Ford Richmond Assembly Plant - World War II Introduction
As Nazi Germany launched its heaviest air raid yet against London late in 1940, President Franklin D. Roosevelt addressed the nation on December 29th with his "Arsenal of Democracy" fireside chat. He presented his argument to the American people that, as a matter of national defense, the United States must rise to Britain's aid by manufacturing and delivering the munitions and supplies Britain needed to defend itself against Hitler's aggression. Most of Europe had already fallen to the Germans, Germany and Italy were conquering much of Africa, and Japan was conquering parts of Asia. If the U.S. did not help stem the tide of that aggression, the Axis powers would not only control several continents but the high seas as well, putting the Axis in position to launch an attack on the U.S. and the western hemisphere. In January 1941, Roosevelt would ask Congress for authority to lend or lease munitions and supplies to Great Britain and other allies, and soon Congress authorized a formal Lend-Lease Program that helped to sustain the militaries of England, the Soviet Union, and China in the face of onslaughts mounted by German and Japanese forces. Thus began, after a slow start in the late 1930s, the rapid mobilization of America's industrial might. When the U. S. entered the war in December 1942, the expansion of the United States' capacity to produce munitions was therefore already well underway. According to historian Kent Roberts Greenfield, this use of America's industrial might was the cornerstone of Roosevelt's grand strategy to win the war through material superiority and thereby with the minimum loss of Americans' lives. Historian Alan Gropman says that Roosevelt's grand strategy is what won the war:
"It's an old story, but bears repeating. The United States used a logistic strategy (as opposed to Hitler's Blitzkrieg strategy) to build armaments in depth rather than in width. Hitler, who expected to win his wars quickly, did not invest in infrastructure-that is, he did not use his raw materials to build new munitions factories; he used materials to build new munitions. When he discovered that the war was to be a long one, he had to begin building factories after the United States had completed its factory construction. Germany mobilized more men for its army than did the United States (with a much smaller population), spent a greater part of its gross national product on the war than the United States, and had a higher percentage of its women producing in industry than the United States, but it did not produce sufficient armaments and was drowned in a sea of allied munitions. "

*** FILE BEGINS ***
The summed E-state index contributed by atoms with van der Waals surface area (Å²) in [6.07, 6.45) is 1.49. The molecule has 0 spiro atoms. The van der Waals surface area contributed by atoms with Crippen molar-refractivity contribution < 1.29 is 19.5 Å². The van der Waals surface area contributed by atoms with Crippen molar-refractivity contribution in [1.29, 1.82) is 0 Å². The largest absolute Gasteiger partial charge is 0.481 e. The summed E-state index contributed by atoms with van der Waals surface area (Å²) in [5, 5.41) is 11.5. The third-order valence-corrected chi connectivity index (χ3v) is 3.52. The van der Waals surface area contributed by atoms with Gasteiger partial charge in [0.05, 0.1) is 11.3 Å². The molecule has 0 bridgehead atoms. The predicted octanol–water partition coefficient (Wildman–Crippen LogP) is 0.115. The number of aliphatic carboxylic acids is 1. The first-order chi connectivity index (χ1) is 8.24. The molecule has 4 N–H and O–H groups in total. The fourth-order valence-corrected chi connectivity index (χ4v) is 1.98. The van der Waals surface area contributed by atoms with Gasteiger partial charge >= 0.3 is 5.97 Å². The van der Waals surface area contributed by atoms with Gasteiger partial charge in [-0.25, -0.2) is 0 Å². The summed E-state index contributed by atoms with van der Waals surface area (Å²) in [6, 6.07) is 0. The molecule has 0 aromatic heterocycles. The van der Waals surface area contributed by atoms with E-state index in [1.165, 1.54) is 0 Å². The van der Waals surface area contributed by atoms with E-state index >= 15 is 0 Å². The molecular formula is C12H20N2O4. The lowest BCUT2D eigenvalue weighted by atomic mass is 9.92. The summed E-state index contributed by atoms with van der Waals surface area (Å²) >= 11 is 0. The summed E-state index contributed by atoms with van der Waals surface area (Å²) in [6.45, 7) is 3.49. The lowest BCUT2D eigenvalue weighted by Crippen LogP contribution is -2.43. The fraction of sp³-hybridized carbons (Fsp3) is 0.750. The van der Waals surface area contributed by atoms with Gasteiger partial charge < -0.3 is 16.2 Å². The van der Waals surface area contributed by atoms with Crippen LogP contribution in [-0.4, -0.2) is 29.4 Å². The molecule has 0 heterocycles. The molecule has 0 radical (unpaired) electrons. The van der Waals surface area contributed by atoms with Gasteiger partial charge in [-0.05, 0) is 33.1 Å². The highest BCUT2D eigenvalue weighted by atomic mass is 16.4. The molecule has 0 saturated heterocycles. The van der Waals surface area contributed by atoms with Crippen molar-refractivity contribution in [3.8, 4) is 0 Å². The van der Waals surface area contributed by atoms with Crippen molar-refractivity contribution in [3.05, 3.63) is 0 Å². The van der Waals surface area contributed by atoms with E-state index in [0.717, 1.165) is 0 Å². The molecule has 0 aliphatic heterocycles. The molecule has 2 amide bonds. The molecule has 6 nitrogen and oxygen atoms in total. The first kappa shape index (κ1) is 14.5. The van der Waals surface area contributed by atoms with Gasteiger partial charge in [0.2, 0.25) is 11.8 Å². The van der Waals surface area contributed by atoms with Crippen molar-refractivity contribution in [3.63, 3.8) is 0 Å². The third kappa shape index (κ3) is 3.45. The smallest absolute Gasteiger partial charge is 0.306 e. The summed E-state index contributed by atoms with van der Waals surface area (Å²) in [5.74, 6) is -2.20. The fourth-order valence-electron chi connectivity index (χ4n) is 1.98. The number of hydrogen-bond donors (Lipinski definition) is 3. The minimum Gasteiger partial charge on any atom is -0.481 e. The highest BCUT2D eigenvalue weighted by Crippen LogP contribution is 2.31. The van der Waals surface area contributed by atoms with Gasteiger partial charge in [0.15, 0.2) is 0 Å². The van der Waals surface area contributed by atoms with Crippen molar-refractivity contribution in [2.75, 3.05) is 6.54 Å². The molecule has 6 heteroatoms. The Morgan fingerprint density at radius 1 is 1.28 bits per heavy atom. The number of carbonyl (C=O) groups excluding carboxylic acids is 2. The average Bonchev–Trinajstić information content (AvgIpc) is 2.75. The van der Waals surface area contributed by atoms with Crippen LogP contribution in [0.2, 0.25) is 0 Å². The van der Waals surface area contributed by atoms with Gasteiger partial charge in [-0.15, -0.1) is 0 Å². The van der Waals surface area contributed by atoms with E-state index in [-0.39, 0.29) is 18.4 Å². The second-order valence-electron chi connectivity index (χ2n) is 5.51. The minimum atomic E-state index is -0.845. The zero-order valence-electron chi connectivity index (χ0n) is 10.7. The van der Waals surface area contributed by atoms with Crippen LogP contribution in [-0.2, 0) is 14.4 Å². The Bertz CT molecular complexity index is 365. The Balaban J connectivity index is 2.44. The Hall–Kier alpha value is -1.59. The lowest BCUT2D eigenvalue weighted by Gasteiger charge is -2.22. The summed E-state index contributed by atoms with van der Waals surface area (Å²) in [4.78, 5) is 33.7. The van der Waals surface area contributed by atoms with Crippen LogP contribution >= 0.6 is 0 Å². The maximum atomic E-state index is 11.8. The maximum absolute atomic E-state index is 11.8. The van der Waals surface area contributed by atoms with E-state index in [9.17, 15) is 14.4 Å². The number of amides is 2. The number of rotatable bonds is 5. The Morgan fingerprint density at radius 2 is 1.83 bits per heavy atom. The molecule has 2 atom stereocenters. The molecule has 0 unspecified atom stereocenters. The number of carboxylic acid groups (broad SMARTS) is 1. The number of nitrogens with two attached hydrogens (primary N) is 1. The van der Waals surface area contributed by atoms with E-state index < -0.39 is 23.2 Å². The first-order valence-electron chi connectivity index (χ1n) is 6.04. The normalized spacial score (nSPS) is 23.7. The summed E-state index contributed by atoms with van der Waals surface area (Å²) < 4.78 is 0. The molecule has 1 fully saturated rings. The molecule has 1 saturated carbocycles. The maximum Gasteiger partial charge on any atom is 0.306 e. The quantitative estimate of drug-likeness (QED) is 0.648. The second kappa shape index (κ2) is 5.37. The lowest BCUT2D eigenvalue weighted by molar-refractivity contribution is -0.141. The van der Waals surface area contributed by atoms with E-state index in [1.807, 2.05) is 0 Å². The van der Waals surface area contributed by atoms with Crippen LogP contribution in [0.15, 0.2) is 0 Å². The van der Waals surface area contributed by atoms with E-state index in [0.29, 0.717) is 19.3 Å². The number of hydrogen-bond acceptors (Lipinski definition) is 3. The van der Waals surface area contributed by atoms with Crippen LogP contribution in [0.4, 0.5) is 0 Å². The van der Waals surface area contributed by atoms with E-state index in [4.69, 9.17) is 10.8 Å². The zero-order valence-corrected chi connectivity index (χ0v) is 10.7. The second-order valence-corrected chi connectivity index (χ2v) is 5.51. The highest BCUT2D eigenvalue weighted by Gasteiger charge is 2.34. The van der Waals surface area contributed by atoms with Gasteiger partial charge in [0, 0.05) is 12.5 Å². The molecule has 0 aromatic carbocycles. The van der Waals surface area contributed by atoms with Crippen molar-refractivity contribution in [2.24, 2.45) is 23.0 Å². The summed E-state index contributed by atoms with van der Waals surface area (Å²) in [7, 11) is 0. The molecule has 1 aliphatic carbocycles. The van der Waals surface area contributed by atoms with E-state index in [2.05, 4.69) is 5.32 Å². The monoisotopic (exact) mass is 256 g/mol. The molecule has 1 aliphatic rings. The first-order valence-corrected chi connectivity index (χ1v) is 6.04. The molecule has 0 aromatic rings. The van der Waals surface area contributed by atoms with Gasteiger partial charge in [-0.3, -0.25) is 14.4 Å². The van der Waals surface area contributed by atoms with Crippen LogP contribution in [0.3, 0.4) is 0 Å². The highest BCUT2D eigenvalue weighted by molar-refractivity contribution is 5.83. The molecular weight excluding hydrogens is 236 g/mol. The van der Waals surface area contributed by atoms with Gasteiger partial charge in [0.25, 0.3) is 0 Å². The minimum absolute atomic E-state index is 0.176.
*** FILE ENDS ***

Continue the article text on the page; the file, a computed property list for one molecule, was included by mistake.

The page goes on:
Ford's Richmond assembly plant was part of the gigantic American system of industrial production that helped to drown Hitler and the Axis powers in a sea of munitions.. The Richmond plant operated during the war under a contract the Ford Motor Company had with the U.S. Army's Ordnance Department to assemble jeeps and to process tanks for shipment overseas. Called the Richmond Tank Depot during the war, the Ford Motor Company still owned and operated the plant, but an Army officer in Ordnance Department officially commanded it.
To help understand the activities at the Richmond Tank Depot during the war, this chapter also provides some historical context for several features of the environment within which the Richmond plant operated. First, there was the overall set of programs the Roosevelt Administration put in place to try to insure that the nation's industrial infrastructure could meet the challenge of war without running short of raw materials, without exploiting workers, without profiteering by individuals or corporations who might try to take advantage of the wartime market, and without wreaking havoc on the economy through dramatic price increases. Then there was the specific set of programs that the Ordnance Department put in place to procure the necessary weapons, ammunition, vehicles, and other supplies needed by the U.S. Army's fighting forces and by America's allies. There was also mobilization of the Ford Motor Company generally to participate in the nation's war production effort. Finally, this chapter provides some historical background on the development of the jeep, the one kind of vehicle that was actually assembled at the Richmond plant. These bits of historical context are interwoven with descriptions of what actually took place at Richmond.